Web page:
In 2016, Michigan’s Children will continue to focus on policy priorities that help close equity gaps and improve odds for all children, youth and families in Michigan. We will be taking advantage of opportunities during the budget season and the election season to promote new investment and critical policy changes.
It is well-known that early childhood investments help build the foundations children need for future success while saving taxpayer dollars in the long-run. In addition to ensuring that the state’s strong commitment to preschool is maintained and that we continue to strengthen our child care system, Michigan’s Children will continue to lead efforts to increase available early intervention services through Early On. Early On serves families with infants and toddlers birth to age three who have a developmental delay or disability, but has no dedicated funding stream to support those services unlike the majority of other states.
Michigan’s Children maintains that a two]generation strategy for public investment makes the greatest impact for improving child outcomes and family prosperity. We will keep promoting voluntary parent coaching and supports through evidence-based home visiting and other essential supports for families to provide a nurturing and stable home for their children. We will also push for increased investments in adult education and family literacy programming as part of statewide efforts to improve 3rd grade reading.
More and more we’re learning about the impact of trauma and toxic stress on children’s development in school, at home, and into adulthood. Michigan’s Children will maintain efforts to help educate decision-makers about the impact of trauma and toxic stress and support efforts to provide trauma-informed professional development for educators and school personnel. And, we will put a brighter spotlight on renewing state investments in services that prevent trauma in the first place. As a champion on raising up the voices of children and families served by the state’s child welfare system, we will work with policymakers on passing a meaningful Children’s Assurance of Quality Foster Care Act and other improvements to the state’s child welfare system.
Expanding Educational Services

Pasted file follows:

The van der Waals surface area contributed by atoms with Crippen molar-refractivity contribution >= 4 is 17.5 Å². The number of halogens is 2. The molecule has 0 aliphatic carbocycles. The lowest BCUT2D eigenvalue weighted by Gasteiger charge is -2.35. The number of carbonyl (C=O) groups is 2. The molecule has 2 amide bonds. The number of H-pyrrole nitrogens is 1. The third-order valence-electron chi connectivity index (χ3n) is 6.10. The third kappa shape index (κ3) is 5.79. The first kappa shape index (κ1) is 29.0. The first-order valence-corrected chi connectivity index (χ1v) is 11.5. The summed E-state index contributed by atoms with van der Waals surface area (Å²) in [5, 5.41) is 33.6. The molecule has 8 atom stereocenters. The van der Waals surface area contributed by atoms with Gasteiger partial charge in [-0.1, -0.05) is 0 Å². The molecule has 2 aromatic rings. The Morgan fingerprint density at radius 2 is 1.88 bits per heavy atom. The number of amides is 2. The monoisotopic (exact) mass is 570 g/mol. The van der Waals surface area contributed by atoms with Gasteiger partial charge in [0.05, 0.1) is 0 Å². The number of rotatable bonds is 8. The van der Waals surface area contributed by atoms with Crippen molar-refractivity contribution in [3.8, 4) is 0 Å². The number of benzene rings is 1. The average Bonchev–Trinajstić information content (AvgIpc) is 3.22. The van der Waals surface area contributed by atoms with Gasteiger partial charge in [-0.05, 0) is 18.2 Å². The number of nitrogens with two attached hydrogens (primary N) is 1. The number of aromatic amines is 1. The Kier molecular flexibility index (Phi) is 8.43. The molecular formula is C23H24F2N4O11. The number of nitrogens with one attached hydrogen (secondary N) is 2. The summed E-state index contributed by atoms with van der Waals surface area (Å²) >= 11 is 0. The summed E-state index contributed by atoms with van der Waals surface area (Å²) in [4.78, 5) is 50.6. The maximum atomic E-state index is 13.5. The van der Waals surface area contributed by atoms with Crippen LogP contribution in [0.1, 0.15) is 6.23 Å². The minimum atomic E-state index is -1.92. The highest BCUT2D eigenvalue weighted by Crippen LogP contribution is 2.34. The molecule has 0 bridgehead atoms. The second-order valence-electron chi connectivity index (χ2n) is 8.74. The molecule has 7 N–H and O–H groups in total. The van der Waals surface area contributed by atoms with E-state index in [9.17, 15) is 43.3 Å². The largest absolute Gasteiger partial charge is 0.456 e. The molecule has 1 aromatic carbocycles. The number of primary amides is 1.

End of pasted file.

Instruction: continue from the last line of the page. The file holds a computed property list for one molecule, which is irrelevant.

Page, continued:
With the multiple challenges children today face, schools alone cannot be responsible for the education success of all students. Michigan’s Children will continue to define and recommend how the state should incentivize quality models of integrated student services/community schools and increase funding for school]based health services. We will be building new allies and strengthening community voices to promote increased investment in expanded learning opportunities that model the 21st Century Community Learning Centers program, and work to improve access to and quality of after school and summer learning options. The children who most need learning opportunities beyond the school day and year are often the least likely to get them.
Partnering with the Alliance for Strong Families and Communities to create equity for children, families and staff of color. They have challenged private agencies to look at the changing demographics in our respective communities to see what are we doing to ensure equality for all, including the LGBTQ community which has an enormous need, yet they are continued denied access to services. Men are denied services or not viewed as an equal partner in the lives of the child.
Partnering with the Association of Accredited Child and Family Agencies to work with legislators and DHHS representatives to advocate for additional industry resources for children and families.
Exploring standardizing rates for children’s services that cover costs of providing behavioral health and developmental disabilities (including autism spectrum disorder) services.
Partnering with Wayne County Authority to standardize the audit requirements of the many different Manager of Comprehensive Provider Networks (MCPN). Currently, all have different auditing tools and requirements.
Partnering with the Michigan Federation for Children and Families to:
- Ensure equitable training for private agency staff
- Exploring outcomes
- Transition to performance based contracting, rates and funding, data and payments
We have participated in their annual legislative day and ongoing meetings with DHHS representatives and legislators.
Our advocacy victories
1. Why is the expanded benefit needed?
Individuals with autism benefit from behavioral intervention and specifically Applied Behavior Analysis (ABA) irrespective of age. The initial focus was on providing Early Intensive Behavioral Intervention to young children, but that left a gap in services for children transitioning out of Early Intensive Behavioral Intervention (EIBI) and older children, teens, and young adults who present with behavioral, social, and adaptive difficulties.
2. Our role specifically regarding the expanded benefit?